I’m not suggesting people stop protesting either. The protests I’ve gone to have been fun and uplifting. My point is that we can protect our minds from unwholesome states and still engage with politics in a beneficial way. And our representatives, like all people, are more likely to respond in desired ways to courteous requests than to scathing criticism.


With thanks to Samita ASBL’s posting on Facebook today, here is an inspiring and thoughtful interview by Raymond Lam with Bhante: “Personal Courage and Restoring the Sangha’s Moral Purpose”


I agree 100%! Judging by my contacts with the German bureaucracy (not sure if it is true for the U.S.) they don’t care about protest at all if they cannot instrumentalize it for their own ends. But if you make them work more, they start paying attention =)

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Dear All, just wanted to say this conversation is heart-warming to me and brings peace, precisely because it speaks of that willingness to “take in a distressing experience” (Jess, you gave voice to it and placed it in the crucible of collective awareness) and allow the process that Suravira so beautifully describes.

All your individual voices and experiences seem to me so essential for a genuine samatha. Which does not mean “solving the issue” by taking a certain attitude towards politics or decide what to do “as Buddhists” (as if one were a special kind of human or citizen).

The mess will be a mess, the feelings will be feelings, the challenge to act, to engage or disengage, will be there for each of us every day; but the understanding, the faith, the mindfulness, the energy, the stillness, the love can come out a little bit stronger thanks to the practice. Certainly thanks to meditation, but also thanks to good conversations, profitable readings, private action, political action, skilful disconnection, listening reflectively, cultivating joy, wise contemplation, having fun … anything that is part of a life well lived.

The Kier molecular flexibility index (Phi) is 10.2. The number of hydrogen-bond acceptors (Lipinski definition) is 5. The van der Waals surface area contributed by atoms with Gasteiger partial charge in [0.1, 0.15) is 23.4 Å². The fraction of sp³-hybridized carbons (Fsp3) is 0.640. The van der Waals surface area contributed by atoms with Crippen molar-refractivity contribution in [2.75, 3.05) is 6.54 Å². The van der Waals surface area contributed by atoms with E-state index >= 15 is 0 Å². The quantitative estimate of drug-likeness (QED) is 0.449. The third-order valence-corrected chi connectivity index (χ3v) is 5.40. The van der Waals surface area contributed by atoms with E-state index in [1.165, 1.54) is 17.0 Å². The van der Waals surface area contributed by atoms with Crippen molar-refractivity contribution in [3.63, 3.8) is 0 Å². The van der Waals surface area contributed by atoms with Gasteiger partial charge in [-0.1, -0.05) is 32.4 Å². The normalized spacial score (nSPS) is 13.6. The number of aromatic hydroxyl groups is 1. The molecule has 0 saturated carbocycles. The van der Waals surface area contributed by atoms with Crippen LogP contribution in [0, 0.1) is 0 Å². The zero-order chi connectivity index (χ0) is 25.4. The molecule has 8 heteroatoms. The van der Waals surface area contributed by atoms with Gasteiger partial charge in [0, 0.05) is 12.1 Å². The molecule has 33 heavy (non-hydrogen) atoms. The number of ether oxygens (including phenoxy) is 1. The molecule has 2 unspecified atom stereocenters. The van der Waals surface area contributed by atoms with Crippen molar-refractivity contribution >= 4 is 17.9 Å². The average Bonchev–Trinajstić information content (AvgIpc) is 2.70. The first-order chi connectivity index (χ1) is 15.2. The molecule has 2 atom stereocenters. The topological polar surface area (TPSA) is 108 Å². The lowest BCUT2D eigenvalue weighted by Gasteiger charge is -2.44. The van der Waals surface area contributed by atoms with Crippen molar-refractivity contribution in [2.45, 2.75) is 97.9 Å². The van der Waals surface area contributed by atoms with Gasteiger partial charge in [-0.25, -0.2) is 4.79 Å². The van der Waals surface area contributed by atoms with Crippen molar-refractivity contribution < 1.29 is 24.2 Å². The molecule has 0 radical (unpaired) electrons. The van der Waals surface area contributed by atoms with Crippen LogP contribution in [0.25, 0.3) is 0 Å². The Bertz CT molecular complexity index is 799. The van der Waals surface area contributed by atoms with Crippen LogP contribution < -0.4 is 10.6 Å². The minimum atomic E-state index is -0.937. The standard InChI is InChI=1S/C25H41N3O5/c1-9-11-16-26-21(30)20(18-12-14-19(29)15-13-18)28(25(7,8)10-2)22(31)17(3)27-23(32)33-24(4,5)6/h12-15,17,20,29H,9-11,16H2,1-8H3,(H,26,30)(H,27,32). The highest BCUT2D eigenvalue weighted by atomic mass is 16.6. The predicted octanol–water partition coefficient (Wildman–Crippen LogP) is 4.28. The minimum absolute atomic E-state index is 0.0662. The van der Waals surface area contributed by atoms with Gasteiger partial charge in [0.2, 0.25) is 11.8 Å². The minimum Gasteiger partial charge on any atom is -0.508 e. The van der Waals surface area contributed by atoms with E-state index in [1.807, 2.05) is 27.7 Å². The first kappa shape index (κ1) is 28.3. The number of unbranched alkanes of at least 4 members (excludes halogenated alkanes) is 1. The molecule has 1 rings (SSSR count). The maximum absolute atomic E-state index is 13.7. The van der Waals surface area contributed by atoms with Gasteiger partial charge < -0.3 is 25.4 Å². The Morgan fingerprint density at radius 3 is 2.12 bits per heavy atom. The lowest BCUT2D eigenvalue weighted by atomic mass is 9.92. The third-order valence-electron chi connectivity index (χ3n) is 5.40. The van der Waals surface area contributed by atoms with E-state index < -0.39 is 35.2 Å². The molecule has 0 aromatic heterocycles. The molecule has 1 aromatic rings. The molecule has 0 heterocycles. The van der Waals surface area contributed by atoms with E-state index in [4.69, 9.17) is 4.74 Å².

I think monastics have the Vinaya that helps negotiating and defining one’s social role (to some extent, at least); while for us as lay practitioners the boundaries are not so defined, we are bound to be part of several groups, contexts and identities (not just part of the Sangha) so that may lead to feeling more vulnerable, exposed, doubtful … for me this means I need to engage more proactively with society and politics bringing my values to bear (though at 57 I do it in softer, perhaps less obvious ways than I could conceive at 18 when I met the Dhamma, and feelings of revulsion are equally milder).

Otherwise, we risk to being just passively affected by what’s going on “out there” and turn to the practice or teachings mainly as a means to cope with the stress of living in this world.

A tree stands firm but acts, breathing in and out into its own environment, transforming things, processing things, giving shade, fruits, decaying. Through right effort and deliberation I choose kindness over anger, but I also need to think more like a tree, relax the fear and the judgement and the need to be good and feel good, letting experience pass through and respond as causes and conditions allow. Being a good tree, not a rotten one, it will do its job. Will this be political? Will this help? Am afraid I have no answer. Sometimes I just need to trust that.